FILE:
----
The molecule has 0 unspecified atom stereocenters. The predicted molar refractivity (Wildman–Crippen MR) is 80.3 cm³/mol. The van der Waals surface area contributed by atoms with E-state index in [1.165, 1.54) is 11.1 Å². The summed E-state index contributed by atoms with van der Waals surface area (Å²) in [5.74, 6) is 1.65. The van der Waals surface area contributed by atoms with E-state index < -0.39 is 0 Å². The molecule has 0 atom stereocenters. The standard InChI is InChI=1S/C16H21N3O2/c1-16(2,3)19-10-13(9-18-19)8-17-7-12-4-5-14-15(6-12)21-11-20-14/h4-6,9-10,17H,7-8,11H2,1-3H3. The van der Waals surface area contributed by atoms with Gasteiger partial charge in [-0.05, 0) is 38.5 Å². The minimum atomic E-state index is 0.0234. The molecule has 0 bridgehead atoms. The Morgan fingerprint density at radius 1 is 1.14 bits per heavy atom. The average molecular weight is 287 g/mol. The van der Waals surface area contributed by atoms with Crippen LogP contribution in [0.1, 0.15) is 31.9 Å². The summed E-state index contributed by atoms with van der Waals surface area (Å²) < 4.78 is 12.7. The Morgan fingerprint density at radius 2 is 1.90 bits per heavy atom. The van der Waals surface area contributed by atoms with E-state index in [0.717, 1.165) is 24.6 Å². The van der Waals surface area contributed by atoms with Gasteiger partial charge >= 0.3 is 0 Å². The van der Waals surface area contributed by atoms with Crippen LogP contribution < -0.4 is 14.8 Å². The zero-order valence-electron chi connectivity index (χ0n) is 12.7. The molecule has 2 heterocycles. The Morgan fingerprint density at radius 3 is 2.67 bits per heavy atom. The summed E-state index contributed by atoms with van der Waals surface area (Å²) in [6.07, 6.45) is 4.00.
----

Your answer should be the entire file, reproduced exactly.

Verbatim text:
The molecule has 0 unspecified atom stereocenters. The predicted molar refractivity (Wildman–Crippen MR) is 80.3 cm³/mol. The van der Waals surface area contributed by atoms with E-state index in [1.165, 1.54) is 11.1 Å². The summed E-state index contributed by atoms with van der Waals surface area (Å²) in [5.74, 6) is 1.65. The van der Waals surface area contributed by atoms with E-state index < -0.39 is 0 Å². The molecule has 0 atom stereocenters. The standard InChI is InChI=1S/C16H21N3O2/c1-16(2,3)19-10-13(9-18-19)8-17-7-12-4-5-14-15(6-12)21-11-20-14/h4-6,9-10,17H,7-8,11H2,1-3H3. The van der Waals surface area contributed by atoms with Gasteiger partial charge in [-0.05, 0) is 38.5 Å². The minimum atomic E-state index is 0.0234. The molecule has 0 bridgehead atoms. The Morgan fingerprint density at radius 1 is 1.14 bits per heavy atom. The average molecular weight is 287 g/mol. The van der Waals surface area contributed by atoms with Crippen LogP contribution in [0.1, 0.15) is 31.9 Å². The summed E-state index contributed by atoms with van der Waals surface area (Å²) < 4.78 is 12.7. The Morgan fingerprint density at radius 2 is 1.90 bits per heavy atom. The van der Waals surface area contributed by atoms with E-state index in [0.717, 1.165) is 24.6 Å². The van der Waals surface area contributed by atoms with Gasteiger partial charge >= 0.3 is 0 Å². The van der Waals surface area contributed by atoms with Crippen LogP contribution < -0.4 is 14.8 Å². The zero-order valence-electron chi connectivity index (χ0n) is 12.7. The molecule has 2 heterocycles. The Morgan fingerprint density at radius 3 is 2.67 bits per heavy atom. The summed E-state index contributed by atoms with van der Waals surface area (Å²) in [6.07, 6.45) is 4.00.